A series of emails that illustrate the widespread, illegal, and fraudulent nature of a $1.6 billion (US) deal to transfer the production of cell-derived stem cells to China for use in DRC, South Africa, and elsewhere.

The emails were obtained by The Intercept and were shared with The Verge by a source with knowledge of the matter.

In the first email, dated December 4, 2017, Raytheon’s director of strategic initiatives, David Hwang, wrote that “we are moving the cells from the United States to China as soon as possible,” and that “this has been an ongoing effort and we are in the process of approving it.”

In response, RayTheon’s CEO, William Gorman, wrote, “It’s important to note that this process has not started yet and we have not announced a date for completion,” but the next steps will be “very soon.”

On December 8, 2017 , Raytheons senior vice president for R&D, Mike Lefevre, wrote to RayTheons general counsel, John M. Schmidhuber, to discuss a plan to transfer some of the cells that are currently being used in the US and to have some of those cells shipped to China.

“The cells are being processed at our labs in New Mexico and we want to send them to a company in China to be used in DSR [the stem cell therapy] trials,” he wrote.

“The reason is that they’re not used in clinical trials in the U.S. They’re going to be a great source of funding for this new research and we’re hoping to be able to do this in a relatively short period of time.”

Later in the same email, Schmidhuber wrote, “[the] US has been doing cell line transplants for a long time and have been successful.

The technology is not developed enough to be viable in a clinical trial, but we can help.

We have been working closely with our Chinese partner to get these cells to them.”

Raytheontomicrotechnologies, Inc., (Raytheon) “This is a massive investment,” Hwang wrote, adding, “we need to have it done as soon a possible.”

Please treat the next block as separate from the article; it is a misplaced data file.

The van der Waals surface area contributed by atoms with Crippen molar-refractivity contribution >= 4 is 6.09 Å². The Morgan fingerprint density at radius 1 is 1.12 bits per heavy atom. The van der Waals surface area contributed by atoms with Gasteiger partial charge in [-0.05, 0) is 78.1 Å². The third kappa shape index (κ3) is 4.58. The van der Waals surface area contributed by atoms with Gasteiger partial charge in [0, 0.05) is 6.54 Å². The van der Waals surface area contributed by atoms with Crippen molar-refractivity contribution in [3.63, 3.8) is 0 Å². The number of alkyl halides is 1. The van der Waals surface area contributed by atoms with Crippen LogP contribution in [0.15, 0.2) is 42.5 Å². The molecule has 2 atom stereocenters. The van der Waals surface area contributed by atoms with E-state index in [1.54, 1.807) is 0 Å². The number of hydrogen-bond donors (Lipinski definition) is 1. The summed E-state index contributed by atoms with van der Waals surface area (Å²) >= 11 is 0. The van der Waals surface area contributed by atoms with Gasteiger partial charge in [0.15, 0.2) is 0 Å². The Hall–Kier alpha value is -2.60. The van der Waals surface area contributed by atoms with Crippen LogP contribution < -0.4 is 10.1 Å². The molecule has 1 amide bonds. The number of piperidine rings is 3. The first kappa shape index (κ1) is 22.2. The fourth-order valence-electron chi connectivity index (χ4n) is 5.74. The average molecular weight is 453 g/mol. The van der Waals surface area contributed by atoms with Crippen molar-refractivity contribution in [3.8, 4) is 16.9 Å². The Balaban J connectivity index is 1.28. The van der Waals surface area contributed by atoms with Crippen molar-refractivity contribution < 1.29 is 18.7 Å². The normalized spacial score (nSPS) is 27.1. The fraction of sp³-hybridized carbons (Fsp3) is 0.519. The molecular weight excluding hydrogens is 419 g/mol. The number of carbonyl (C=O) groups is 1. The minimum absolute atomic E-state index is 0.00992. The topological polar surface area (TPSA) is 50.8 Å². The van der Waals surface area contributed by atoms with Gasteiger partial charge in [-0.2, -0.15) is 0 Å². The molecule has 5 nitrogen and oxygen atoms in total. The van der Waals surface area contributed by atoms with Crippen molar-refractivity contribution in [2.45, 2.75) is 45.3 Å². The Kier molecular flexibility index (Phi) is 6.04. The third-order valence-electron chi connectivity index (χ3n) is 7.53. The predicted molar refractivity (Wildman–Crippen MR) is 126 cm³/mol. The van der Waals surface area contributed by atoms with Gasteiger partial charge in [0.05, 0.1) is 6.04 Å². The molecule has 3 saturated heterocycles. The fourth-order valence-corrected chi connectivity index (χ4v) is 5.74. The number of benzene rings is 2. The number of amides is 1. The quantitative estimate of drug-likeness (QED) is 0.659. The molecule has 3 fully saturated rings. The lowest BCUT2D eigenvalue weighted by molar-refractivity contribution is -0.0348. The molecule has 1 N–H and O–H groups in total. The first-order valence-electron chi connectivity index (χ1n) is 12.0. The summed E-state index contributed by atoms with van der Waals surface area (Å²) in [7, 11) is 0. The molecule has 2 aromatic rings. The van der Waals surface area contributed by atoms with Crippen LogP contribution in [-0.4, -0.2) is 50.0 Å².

Two days later, on December 10, 2017 In another email, on the same day, Hwang writes, “Raytheons labs in Mexico are not ready to receive these cells.

We are still negotiating with them about a delivery date.”

“We’re not able to deliver these cells until we have a plan,” Lefvre wrote.

Raytheontoprops CEO, H.J. Pascual, wrote back, “Yes, we need to get the cells in to our labs ASAP.”

Schmidhubers response: “We will be working with Raytheo’s labs in the next 24 hours.”

RayTheon, RayTek, and others “have not been able to obtain approval for their stem cell production from the U,S.

FDA, which is the basis of our agreement with the company to move the cells to a new lab in China.

RayTheo has been very cooperative and cooperative in the discussions we’ve had with them and the US FDA.

We’re excited to have this agreement in place to move this project forward,” said Schmid-huber.

Despite the letter from Hwang and the agreement between RayTheontomrotechnologies and RayTheotek, Hange’s emails do not mention any mention of the deal in the emails shared with the news outlet.

A source familiar with the matter told The Intercept that there was “no mention of this deal in RayTheone emails, even though the companies knew about it for months.”

The Intercept reported in January that “RayTheo and RayTec” were involved in a “massive” scam that was “likely the biggest scam of its kind in history.”

The source said the scheme involved a Chinese company, called “Shaolong,” and two of RayTheoton’s Chinese partners, Raytec and ShaoTech, that were able to “buy” a small portion of a US company, RayTechnologies, which “had a patent on the cell-based technology that would allow them to mass produce cells.”

The scam involved “massive amounts of money, stolen data, and other things,” according to The Intercept.